Album Review: Black Bananas, 'Electric Brick Wall'

Jennifer Herrema's underground rock star bona fides go deep. Often stylized like Janis Joplin in furs and aviators, Calvin Klein's original heroin-chic model interviewed Keith Richards, hung out with Timothy Leary and in the early '90s signed a million-dollar deal with Virgin as part of her first band, Royal Trux. Following its dissolution in 2000, Herrema, now 47, formed hair-metal heavies RTX, and then reincarnated the same lineup over a decade later as sleaze-rock trio Black Bananas. The latter's 2012 debut, "Rad Times Xpress IV," both dismantled and reinforced the rock history Herrema was a part of.

"Electric Brick Wall," the sophomore set of the alt-rock demigoddess' latest outfit, draws from the same "Some Girls"-inspired forge that twisted predecessors like "Acid Song" into a blistering fusion of metal, funk and '70s classic rock, seen through a cloud of weed smoke. Futuristic and familiar at once, it resists classification: Electro-psych excursion "Eve's Child" could pass for MGMT, while "Physical Emotions" bounces like Parliament over cosmic sine waves, dirty synth bass and Herrema's Jagger-indebted vocal strut, mangled by robotic effects. Nearly half-spastic guitar solo "Highway Down" whiplashes over a down-and-dirty blues riff, and "Bullshit and Lies" closes the album with the slow, heavy crunch of a stoned garbage compactor.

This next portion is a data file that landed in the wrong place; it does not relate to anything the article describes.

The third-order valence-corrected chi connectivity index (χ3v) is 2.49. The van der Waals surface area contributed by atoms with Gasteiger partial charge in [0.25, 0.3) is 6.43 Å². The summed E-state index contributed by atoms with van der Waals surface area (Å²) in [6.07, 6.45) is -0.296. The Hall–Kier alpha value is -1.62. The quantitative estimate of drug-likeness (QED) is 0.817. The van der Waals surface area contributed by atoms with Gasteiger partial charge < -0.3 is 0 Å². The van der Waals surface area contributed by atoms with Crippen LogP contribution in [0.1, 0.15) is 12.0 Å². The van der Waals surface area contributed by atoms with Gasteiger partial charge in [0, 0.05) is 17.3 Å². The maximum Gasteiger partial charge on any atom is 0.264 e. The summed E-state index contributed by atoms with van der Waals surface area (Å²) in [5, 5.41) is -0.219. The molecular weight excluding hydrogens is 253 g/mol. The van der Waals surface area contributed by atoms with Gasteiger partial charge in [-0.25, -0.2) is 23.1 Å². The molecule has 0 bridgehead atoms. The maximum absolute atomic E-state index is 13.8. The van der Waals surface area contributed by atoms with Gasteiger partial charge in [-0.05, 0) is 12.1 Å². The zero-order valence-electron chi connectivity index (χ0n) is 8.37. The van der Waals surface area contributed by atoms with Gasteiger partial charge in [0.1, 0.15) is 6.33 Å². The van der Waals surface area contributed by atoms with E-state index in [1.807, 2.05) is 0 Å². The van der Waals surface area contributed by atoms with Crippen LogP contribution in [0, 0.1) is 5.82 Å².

"Wall" both settles into and busts open the weirdo groove Black Bananas established with "Rad Times," smashing genres to once again create its own remarkably coherent mishmash. You could say it's growing comfortable, but Herrema's too unpredictable to let that happen.


THE BILLBOARD BIZ
SUBSCRIBER EXPERIENCE

The Biz premium subscriber content has moved to Billboard.com/business.


To simplify subscriber access, we have temporarily disabled the password requirement.